Siren (2010)

<strong class="MovieTitle">Siren</strong> (2010)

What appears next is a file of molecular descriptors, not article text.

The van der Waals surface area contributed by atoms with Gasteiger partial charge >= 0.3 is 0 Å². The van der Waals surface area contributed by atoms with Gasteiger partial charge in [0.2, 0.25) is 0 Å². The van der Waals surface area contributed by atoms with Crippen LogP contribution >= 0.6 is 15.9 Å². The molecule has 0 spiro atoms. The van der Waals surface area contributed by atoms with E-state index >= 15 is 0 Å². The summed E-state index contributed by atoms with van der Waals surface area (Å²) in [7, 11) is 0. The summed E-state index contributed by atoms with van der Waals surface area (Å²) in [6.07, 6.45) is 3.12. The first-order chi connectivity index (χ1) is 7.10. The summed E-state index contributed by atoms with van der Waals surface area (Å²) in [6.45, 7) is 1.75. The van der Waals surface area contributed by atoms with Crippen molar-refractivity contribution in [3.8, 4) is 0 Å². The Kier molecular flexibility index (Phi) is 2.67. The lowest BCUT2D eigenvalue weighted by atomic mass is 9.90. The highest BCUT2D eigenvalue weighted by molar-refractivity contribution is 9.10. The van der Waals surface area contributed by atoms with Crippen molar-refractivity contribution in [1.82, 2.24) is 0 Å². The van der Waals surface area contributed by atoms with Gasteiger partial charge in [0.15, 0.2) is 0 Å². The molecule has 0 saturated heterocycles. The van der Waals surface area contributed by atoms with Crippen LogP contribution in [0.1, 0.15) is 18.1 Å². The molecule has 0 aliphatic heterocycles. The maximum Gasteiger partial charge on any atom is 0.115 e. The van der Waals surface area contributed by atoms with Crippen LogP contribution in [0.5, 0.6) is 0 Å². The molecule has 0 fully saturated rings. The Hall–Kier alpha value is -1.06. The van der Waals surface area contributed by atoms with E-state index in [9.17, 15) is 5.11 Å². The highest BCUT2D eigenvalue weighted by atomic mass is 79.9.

(On DVD, June 2011) While the box cover art promises a schlocky sex-and-supernatural-horror film, Siren is really a classy sex-and-supernatural-horror film.  The difference lies mostly in the absence of nudity and the presence of some good cinematography.  The story is dirt-simple; as three young people (a randy couple, plus their friend) end up on a deserted island where various foreboding omens don’t stop them from spending time with a beautiful woman who clearly knows more than she’s willing to say.  It doesn’t get any better for any of the characters after that.  But in horror films, it’s all in the delivery, and the small cast gets to play against some beautiful Mediterranean scenery, well-framed within widescreen cinematography.  The pacing of the film is leisurely, the characters are mildly unpleasant, the coda barely makes sense and the lack of nudity feels more frustrating given the naughty nature of the film (which even throws in a bit of girl-on-girl kissing as further titillation), but there’s still a lot to admire in the way this low-budget film plays with the elements it has on-hand.  The blood and violence is restrained, effectively showing up only during the last act.  (A pretty good bliss/death sequence certainly shakes things up.)  The actors struggle a bit with their English, but they’re appealing in their own way despite the indifferent script. (Headliner Anna Skellern is particularly good as the protagonist.)  Siren’s rhythm, as slow as it is, certainly gives an extra gloss of respectability to what is, after all, a fairly lightweight B-movie.  The script could have used a lot of tightening-up (or even a few extra characters/subplots), but DVD extra features show how much worse the film’s original vision could have been, with the Siren character suddenly talking the ears off the other characters in a few judiciously deleted scenes.  While I’m not exactly a fan of the film and resent the marketing bait-and-switch, Siren is far more respectable than many other straight-to-DVD horror films, and it may be worth a look by horror fans looking for a change of pace.

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